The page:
St. Francis challenged to “Rebuild my church”
Almost 1,000 years ago Christ told St. Francis: “Rebuild my house.” Francis initially thought God was asking him to rebuild the run-down structure of a local church.
Over time he came to realize that Jesus was asking him build up the faith of God’s people in a God who loved everyone and every part of creation.
Have you ever thought about the challenge – rebuild the church of Christ?
One thing is certain it is an on-going task right to our day!
But let’s go back more than some 1,000 years earlier. What was it like to build the church from the ground up? What were the challenges faced by those who first built the Church?
Jesus left no rule book or handbook of best practices let alone an organizational flow chart.
Building the Church from scratch
Have you ever taken on a task but didn’t know where to begin? Where would you begin?
Acts 2:42 tells us early Christians “devoted themselves to the teaching of the apostles and to the communal life, to the breaking of the bread and to the prayers.
But they faced challenges they had not expected.
True, it was natural for them to look to those who had been formed in his inner circle as leaders. They knew Peter was special. But he was still trying to figure out what “feed my sheep” meant!
What did Jesus mean “Do this in memory of me”? Was it only at Passover? When, where, and how were they to wash one another’s feet?
They knew the Jewish ways of gathering in the synagogue. Should someone continue reading from Hebrew scriptures? Should they build in some time to tell the stories they remembered from Jesus? (They had no New Testament yet.)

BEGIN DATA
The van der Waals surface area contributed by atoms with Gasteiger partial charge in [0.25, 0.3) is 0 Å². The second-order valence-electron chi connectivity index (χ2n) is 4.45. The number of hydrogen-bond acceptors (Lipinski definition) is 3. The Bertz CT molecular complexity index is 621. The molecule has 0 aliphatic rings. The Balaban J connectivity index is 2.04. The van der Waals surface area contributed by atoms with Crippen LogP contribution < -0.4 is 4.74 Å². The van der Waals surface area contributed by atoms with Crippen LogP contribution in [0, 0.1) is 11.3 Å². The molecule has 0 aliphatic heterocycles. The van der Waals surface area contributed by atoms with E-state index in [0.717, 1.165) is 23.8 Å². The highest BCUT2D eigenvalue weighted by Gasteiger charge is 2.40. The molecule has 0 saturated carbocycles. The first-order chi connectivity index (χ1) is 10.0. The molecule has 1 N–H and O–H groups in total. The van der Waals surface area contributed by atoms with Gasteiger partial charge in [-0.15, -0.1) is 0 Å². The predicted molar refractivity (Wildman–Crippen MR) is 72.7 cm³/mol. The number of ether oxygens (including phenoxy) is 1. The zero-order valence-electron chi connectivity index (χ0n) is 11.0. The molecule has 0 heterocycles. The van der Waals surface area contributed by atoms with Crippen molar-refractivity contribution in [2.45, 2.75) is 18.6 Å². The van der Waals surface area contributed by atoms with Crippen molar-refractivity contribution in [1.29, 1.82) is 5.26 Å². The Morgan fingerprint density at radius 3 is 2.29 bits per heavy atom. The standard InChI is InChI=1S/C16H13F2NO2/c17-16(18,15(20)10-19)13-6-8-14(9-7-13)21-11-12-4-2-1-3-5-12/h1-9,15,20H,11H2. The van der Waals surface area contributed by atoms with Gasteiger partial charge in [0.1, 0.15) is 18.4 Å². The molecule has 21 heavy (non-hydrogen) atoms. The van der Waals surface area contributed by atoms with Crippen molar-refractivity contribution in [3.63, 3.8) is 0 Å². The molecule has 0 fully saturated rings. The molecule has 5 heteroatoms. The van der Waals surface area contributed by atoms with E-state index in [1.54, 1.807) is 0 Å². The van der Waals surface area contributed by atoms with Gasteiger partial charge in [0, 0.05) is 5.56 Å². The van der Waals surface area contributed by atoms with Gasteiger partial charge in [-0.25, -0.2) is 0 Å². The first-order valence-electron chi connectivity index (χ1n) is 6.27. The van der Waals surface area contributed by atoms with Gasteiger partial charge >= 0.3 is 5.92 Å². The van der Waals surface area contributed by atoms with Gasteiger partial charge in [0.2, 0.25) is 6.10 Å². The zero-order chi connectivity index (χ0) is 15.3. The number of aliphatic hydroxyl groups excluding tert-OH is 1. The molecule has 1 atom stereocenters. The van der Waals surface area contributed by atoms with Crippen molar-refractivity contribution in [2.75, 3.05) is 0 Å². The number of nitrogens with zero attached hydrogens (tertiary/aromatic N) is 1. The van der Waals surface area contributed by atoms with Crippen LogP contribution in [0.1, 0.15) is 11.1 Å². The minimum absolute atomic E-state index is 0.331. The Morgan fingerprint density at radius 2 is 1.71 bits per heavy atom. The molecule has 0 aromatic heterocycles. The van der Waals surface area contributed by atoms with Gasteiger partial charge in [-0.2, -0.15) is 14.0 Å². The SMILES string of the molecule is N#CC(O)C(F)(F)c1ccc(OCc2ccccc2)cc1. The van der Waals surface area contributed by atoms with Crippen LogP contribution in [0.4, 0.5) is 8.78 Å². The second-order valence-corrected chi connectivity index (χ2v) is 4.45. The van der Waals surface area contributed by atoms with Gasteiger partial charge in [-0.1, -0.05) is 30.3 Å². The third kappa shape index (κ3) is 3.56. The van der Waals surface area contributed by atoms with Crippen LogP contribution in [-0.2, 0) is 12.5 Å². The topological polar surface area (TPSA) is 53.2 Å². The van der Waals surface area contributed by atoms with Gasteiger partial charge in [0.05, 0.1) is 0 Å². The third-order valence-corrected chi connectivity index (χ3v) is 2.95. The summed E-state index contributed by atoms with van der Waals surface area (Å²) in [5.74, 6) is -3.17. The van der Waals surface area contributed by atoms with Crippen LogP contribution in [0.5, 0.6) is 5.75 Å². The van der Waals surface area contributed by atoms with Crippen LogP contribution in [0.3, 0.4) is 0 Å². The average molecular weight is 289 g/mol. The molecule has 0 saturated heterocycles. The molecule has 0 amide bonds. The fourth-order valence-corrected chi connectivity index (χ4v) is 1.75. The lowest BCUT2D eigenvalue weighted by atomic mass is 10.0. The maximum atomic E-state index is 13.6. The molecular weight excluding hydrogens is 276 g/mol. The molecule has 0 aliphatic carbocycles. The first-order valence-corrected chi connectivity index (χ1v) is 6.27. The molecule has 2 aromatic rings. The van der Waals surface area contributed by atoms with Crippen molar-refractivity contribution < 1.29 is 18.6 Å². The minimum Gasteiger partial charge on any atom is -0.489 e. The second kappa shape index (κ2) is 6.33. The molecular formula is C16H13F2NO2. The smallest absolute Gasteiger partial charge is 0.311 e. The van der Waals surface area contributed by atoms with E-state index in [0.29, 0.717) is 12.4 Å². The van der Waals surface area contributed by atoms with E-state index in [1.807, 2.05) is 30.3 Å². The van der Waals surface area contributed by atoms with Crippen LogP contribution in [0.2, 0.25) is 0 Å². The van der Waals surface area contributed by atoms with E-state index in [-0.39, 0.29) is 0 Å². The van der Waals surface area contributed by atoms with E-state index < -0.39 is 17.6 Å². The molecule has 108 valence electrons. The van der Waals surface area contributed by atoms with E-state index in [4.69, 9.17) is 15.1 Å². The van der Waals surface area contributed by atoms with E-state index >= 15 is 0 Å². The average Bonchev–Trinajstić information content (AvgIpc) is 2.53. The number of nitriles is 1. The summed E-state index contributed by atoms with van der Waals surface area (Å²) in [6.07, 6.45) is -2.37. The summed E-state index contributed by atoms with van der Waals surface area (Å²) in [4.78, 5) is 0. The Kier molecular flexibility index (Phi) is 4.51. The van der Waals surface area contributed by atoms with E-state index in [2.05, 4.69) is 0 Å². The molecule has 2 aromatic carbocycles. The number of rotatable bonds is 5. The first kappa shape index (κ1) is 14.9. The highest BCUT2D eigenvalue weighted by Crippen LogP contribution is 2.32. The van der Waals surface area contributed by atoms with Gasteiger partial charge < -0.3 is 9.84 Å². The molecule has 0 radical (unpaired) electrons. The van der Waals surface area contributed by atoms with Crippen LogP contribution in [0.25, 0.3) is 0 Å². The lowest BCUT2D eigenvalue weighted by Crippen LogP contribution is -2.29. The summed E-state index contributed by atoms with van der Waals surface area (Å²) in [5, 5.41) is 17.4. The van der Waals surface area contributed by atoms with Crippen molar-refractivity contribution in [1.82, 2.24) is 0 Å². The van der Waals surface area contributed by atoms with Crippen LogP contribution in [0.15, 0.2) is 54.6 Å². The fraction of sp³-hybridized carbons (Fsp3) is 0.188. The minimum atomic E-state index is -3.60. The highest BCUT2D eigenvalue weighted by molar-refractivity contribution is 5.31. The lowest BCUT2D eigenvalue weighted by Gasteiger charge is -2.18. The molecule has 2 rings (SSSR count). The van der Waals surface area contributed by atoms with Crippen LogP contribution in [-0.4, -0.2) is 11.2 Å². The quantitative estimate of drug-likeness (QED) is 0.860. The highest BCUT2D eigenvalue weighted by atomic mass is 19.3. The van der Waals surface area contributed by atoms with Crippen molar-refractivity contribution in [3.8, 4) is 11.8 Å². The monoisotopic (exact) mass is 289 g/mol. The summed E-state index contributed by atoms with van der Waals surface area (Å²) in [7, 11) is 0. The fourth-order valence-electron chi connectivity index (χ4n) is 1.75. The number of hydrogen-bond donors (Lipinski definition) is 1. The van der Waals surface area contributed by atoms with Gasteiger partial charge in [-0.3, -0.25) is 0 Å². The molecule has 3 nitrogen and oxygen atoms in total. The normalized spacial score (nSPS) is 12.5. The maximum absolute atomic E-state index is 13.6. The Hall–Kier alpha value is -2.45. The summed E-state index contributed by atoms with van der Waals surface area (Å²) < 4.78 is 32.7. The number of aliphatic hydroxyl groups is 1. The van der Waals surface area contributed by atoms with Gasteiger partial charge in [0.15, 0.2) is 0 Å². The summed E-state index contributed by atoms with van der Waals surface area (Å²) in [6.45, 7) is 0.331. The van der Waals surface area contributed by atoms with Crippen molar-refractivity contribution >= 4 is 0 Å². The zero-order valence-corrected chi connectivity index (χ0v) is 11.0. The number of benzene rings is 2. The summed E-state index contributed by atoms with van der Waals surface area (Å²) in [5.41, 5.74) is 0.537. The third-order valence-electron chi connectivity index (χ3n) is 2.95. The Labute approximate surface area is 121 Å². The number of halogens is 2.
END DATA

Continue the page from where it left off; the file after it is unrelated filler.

How often should they gather? We know they met regularly but not daily. They had to figure out where and when to gather. At first, they continued to meet in synagogues until they were cast out. Then, they met in the homes of their leaders.
“They held all things in common” and yet there were clashes.
In the face of all this It took them a while to sort out what was of value in their accustomed way of life and what their new way of life called for.
They faced so many external threats.
Over and over, the Christians were misrepresented, misunderstood, and portrayed as problem causers.
- In Antioch of Pisidia, when envious Jews heard Paul’s preaching, they contradicted, blasphemed, and outright “opposed the things spoken by Paul” (13:45).
- In Philippi, Paul and Silas were accused of troubling the city and teaching unlawful customs (16:20,21).
- They were described as people “who have turned the world upside down” (17:6).
The preaching of the gospel made people uncomfortable, upset, and yes, in some cases, angry enough to kill.
But that is not all!
When the gospel was preached
- families were divided in their response to it
- persecution raged and disciples were scattered.
Rebuilding the church today
In a sense, every successor of Christ faces the same challenge the early Christians, and later, St. Francis did.
St. John XXIII, in calling the Second Vatican Council used a maritime image for rebuilding the church … “scraping the barnacles off the barque of Peter” in a changing world. We are still scraping today!
Recently Pope Francis reminded us that the teachings of the Second Vatican Council are official Church teaching guiding us in rebuilding the church of our day. His own writings build on a process begun over 50 years ago.
This challenge calls each of us to the same personal conversion it called for in the first century and again in 1204.
What is my unique contribution to rebuilding the church today?
Click below for an audio version of this Vincentian Mindwalk